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35
Asynchronous Networking Written by Matthijs Hollemans & Fahim Farook

You’ve got your app doing network searches and it’s working well. The synchronous network calls aren’t so bad, are they?

Yes they are, and I’ll show you why! Did you notice that whenever you performed a search, the app became unresponsive? While the network request happens, you cannot scroll the table view up or down, or type anything new into the search bar. The app is completely frozen for a few seconds.

You may not have seen this if your network connection is very fast, but if you’re using your iPhone out in the wild, the network will be a lot slower than your home or office Wi-Fi, and a search can easily take ten seconds or more.

To most users, an app that does not respond is an app that has crashed. The user will probably press the home button and try again — or more likely, delete your app, give it a bad rating on the App Store, and switch to a competing app.

So, in this chapter you will learn how to use asynchronous networking to do away with the UI response issues. You’ll do the following:

  • Extreme synchronous networking: Learn how synchronous networking can affect the performance of your app by dialing up the synchronous networking to the maximum.
  • The activity indicator: Add an activity indicator to show when a search is going on so that the user knows something is happening.
  • Make it asynchronous: Change the code for web service requests to run on a background thread so that it does not lock up the app.

Extreme synchronous networking

Still not convinced of the evils of synchronous networking? Let’s slow down the network connection to pretend the app is running on an iPhone that someone may be using on a bus or in a train, not in the ideal conditions of a fast home or office network.

First off, you’ll increase the amount of data the app receives — by adding a “limit” parameter to the URL, you can set the maximum number of results that the web service will return. The default value is 50, the maximum is 200.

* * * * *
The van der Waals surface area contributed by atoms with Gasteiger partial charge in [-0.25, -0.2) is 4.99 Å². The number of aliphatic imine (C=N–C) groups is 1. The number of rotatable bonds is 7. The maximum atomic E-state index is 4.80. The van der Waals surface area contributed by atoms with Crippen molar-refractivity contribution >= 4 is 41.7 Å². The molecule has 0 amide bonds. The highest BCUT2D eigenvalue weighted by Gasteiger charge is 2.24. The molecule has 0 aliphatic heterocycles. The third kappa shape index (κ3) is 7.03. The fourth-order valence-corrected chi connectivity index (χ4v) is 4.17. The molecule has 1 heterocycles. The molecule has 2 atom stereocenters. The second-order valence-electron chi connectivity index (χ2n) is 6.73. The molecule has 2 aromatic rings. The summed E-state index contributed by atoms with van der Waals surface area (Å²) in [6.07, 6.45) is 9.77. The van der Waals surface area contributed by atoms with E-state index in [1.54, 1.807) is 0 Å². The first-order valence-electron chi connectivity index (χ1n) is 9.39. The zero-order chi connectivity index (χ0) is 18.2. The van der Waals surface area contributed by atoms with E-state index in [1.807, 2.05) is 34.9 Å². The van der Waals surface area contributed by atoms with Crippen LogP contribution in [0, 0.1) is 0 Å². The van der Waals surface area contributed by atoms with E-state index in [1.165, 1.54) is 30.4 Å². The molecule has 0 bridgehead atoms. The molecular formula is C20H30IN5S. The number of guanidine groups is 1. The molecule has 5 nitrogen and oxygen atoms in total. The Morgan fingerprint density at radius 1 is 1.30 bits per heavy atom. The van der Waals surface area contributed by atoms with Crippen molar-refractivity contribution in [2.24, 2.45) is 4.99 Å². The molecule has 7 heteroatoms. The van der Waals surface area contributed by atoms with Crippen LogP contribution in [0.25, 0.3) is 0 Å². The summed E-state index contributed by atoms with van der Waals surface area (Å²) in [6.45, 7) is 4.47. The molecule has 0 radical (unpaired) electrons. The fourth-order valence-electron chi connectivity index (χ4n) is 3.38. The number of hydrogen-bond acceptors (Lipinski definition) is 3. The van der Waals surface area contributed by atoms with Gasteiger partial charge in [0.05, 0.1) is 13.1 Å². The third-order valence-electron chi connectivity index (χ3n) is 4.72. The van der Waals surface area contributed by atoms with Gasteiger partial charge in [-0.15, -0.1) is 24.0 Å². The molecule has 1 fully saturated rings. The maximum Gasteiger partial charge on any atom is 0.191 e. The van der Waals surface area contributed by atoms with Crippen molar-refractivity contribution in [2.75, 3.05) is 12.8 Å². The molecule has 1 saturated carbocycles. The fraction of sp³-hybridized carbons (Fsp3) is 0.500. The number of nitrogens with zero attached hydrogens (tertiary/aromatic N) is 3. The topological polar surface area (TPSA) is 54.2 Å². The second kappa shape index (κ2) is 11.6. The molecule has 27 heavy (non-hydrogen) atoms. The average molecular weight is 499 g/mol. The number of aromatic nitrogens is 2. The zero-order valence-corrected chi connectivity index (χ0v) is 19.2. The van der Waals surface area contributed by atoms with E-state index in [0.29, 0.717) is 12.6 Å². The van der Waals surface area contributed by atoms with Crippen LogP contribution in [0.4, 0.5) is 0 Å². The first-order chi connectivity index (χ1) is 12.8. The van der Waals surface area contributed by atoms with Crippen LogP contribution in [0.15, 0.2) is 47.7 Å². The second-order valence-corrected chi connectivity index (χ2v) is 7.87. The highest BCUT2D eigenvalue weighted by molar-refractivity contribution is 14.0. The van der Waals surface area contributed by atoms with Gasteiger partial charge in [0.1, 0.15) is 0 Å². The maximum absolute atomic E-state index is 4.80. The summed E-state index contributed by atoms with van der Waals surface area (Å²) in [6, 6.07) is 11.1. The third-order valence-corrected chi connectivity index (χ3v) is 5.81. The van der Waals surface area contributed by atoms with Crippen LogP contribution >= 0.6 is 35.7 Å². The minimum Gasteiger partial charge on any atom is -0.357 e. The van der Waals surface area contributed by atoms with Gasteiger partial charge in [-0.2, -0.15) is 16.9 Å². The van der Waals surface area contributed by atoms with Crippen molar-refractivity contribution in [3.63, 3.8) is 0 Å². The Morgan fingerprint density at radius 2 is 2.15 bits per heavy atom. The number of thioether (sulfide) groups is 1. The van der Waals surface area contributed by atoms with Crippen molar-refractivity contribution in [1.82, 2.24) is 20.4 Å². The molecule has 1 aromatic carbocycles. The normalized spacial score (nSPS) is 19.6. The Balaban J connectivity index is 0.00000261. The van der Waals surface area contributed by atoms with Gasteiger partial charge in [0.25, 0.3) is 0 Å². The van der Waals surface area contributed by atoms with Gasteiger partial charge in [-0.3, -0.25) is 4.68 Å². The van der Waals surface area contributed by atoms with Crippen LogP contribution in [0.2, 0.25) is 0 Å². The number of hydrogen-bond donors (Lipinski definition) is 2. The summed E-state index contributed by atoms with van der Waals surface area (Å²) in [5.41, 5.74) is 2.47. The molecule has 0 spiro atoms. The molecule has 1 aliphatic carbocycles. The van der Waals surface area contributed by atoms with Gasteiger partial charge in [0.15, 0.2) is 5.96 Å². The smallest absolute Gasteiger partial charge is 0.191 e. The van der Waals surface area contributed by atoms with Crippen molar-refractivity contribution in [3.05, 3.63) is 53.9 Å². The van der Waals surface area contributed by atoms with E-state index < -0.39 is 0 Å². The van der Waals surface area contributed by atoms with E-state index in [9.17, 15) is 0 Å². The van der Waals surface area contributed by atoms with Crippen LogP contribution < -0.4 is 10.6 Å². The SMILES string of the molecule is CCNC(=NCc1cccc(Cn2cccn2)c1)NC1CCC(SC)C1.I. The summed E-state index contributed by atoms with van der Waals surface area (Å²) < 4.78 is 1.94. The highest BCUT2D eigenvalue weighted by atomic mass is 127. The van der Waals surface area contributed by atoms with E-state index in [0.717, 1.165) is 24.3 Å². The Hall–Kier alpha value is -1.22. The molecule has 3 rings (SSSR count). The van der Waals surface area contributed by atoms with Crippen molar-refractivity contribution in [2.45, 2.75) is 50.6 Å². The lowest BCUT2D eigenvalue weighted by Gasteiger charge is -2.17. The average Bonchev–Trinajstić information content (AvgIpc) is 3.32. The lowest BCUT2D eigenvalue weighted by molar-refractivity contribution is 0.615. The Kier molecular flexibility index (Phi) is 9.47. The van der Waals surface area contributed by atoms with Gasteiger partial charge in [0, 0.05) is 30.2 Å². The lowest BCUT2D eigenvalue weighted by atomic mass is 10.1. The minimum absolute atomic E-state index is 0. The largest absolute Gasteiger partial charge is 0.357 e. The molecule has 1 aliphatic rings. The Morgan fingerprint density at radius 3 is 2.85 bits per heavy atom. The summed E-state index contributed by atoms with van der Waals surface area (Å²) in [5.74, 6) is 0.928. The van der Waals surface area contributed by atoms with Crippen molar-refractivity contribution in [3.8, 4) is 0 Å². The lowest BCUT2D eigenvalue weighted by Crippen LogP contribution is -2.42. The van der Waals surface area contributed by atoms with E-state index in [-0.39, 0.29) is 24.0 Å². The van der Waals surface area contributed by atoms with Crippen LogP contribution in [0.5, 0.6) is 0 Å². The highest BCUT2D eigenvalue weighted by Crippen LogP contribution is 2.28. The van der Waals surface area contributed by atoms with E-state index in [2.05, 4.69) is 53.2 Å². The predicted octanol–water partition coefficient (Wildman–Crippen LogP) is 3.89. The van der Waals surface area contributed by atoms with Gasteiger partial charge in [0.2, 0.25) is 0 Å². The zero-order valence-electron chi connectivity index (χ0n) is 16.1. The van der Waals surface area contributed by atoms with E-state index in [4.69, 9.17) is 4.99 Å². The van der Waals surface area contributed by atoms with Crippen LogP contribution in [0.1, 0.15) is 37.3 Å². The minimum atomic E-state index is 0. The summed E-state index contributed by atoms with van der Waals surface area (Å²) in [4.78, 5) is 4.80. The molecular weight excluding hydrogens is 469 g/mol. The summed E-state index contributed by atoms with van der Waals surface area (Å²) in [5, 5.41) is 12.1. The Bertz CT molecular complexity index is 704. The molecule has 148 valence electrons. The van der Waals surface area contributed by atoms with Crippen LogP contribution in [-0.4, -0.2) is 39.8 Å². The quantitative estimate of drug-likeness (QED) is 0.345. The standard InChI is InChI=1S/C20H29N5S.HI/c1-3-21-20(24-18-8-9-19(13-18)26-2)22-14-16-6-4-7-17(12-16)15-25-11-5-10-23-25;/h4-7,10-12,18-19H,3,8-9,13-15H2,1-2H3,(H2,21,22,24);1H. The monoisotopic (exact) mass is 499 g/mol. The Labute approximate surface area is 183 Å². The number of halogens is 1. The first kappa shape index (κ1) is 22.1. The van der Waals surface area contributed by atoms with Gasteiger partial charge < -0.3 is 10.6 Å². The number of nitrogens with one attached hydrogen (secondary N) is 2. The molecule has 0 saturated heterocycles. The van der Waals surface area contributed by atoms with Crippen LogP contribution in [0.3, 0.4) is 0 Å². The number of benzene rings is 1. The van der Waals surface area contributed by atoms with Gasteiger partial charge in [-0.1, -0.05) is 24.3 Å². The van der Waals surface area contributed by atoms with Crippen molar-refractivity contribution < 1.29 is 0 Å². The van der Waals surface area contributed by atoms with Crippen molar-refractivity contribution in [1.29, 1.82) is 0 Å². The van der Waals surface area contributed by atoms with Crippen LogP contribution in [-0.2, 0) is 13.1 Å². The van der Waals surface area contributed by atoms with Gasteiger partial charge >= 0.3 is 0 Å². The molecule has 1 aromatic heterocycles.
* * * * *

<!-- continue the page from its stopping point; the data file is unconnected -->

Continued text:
➤ Open SearchViewController.swift and in iTunesURL(searchText:), change the line with the web service URL to the following:

let urlString = String(format: 
  "https://itunes.apple.com/search?term=%@&limit=200", 
  encodedText)

You added &limit=200 to the URL. Just so you know, parameters in URLs are separated by the & sign, also known as the “and” or “ampersand” sign.

➤ If you run the app now, the search should be quite a bit slower.

The network link conditioner

Still too fast for you to see any app response issues? Then use the Network Link Conditioner. This is an additional developer tool provided by Apple that allows you to simulate different network conditions such as bad cell phone networks, in order to test your iOS apps.

The More Developer Tools menu option
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The Downloads for Apple Developers page
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The Network Link Conditioner preference pane
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Adding the profile for a very slow connection
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Device conditions

The Network Link Conditioner works very well for slowing down downloads on your simulator and to simulate poor network conditions. But it doesn’t work for actual devices. Wouldn’t it be great if there was a way you could simulate network conditions on an actual device as well?

Setting network link conditions for device
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The activity indicator